He didn’t know me, but a few years earlier I had played a charity match against him and his Dukla Pumpherston team, and I used that to open up a wee dialogue as we walked to our respective departure gates.
When I explained I was heading to Oporto for the game he was non-committal, when I asked him what he thought of Celtic’s chances he just shook his head “cannot see it… sorry…”
He never even wished me luck, or made eye contact, as he toddled off to his own gate. I remember thinking he was probably right, but How much I would love to ram those smug words right down his throat!
The best I can hope for is that he reads this. So if you are hovering ….GIRUY wee man!!
Fortunately, the next few days were really busy and I was off-line in a football sense. A mad dash up the M5/M4 to Heathrow for a flight to Lisbon on the Wednesday afternoon offered the luxury of listening to radio build up,and some time to think. There was more chat about the positives and how well Celtic had done on our travels in the current campaign.
I was still thinking the worst and the only consolation was Henke back and scoring important goals, despite missing that bloody penalty…
My buddies had been in Lisbon for 24 hours already and were in full flow. The 1 nite stopover before taking the train to Oporto was full of the usual beer fuelled ribaldry and tales of previous campaigns. The mood was different though. None of us, now in early 40’s, had ever been to an away European Semi Final with the hoops. Suddenly, all those crushing disappointments of the 80’ and 90’s in Budapest, Vienna, Dubrovnik, Hamburg, Paris et al, seemed like distant memories.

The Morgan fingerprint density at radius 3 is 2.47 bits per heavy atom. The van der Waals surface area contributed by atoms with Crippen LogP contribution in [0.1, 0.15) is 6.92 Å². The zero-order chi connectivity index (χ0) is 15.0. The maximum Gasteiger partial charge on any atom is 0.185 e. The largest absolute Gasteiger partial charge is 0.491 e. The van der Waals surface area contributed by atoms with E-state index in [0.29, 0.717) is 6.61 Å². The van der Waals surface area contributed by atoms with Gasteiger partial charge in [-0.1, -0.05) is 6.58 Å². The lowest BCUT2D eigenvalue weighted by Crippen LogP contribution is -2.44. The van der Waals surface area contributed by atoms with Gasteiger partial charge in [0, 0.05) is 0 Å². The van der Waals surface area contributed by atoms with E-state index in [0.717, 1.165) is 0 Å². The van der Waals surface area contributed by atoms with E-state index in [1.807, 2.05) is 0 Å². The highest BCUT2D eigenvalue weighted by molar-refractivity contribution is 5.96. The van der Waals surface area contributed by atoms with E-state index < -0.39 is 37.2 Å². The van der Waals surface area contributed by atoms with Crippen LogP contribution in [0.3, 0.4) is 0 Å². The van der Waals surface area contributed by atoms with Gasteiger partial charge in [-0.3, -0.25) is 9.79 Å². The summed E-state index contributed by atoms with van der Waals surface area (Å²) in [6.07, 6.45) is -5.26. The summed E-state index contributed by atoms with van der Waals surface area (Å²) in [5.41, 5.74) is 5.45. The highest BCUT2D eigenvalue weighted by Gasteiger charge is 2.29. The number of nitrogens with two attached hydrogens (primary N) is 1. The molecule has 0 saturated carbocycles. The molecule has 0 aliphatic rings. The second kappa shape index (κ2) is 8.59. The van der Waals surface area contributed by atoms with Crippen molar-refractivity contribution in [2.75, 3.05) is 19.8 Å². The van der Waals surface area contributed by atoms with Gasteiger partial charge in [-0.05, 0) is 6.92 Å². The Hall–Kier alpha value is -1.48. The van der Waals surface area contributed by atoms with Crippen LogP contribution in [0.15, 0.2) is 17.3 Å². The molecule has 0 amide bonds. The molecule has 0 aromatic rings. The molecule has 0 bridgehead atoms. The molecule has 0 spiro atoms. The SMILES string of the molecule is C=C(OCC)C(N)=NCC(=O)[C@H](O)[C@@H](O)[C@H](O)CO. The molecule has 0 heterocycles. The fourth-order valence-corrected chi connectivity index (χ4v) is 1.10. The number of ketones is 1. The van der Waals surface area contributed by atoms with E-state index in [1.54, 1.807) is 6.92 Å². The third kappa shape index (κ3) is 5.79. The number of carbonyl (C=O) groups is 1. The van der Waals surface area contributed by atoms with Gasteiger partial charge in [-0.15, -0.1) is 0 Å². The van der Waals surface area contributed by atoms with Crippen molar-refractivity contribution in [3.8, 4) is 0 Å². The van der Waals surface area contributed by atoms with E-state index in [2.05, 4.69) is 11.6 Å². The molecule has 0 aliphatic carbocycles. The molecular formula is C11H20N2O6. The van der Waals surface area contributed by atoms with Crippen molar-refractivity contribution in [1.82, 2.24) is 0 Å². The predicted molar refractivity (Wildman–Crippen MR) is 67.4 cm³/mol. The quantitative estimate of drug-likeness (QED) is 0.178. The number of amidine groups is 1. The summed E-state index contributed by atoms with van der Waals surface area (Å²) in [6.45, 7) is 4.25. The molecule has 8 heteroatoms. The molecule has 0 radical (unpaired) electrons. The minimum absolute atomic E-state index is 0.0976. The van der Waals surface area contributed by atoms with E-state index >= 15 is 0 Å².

I do remember we did not mention the forthcoming game or, more importantly, speculate on the likelihood of reaching the Final.
Seville wasn’t discussed.
As our train pulled into Oporto the city was buzzing. It’s worth remembering that both senior teams were playing Semi Final legs that nite and we could feel the atmosphere. Porto were off to Rome.
There were not many Hoops around as we headed to the hotel. Quick negotiations secured me a ticket for the game I paid 120 Euros for a ‘home’ end ticket that I would never use. I still have it somewhere.
Usual beers ‘n’ bars as the tension mounted and we worked our way from the beautiful city centre along the river towards the huge suspension bridge with huge Warehouses and ships advertising the local wares.. Sandman Ferriera and Salem etc.
They don’t call it PORTo for nothing…
At an hotel near the ground we bumped into a group of fans including the one and only Magdalena Larsson, Henke’s missus, who was in great form, organising huddles and leading off the songs. All of a sudden the mood was lifting. It had been fairly subdued until then.
We could actually do this. For the first time I started to have some belief that we could do a job here.
In that hotel I met an old buddy who had a few ‘away’ tickets and he sold one to me at face value ( around 15 euro). I was just glad to be in beside the Hoops fans at the game. It was a surprise how many tickets were available.
Thinking I could recoup my losses by selling my ‘home’ ticket to a local I headed out. In my mind all the Portuguese are at least as fitba daft as we are and they would all be bidding for the ticket by kick-off time….aye!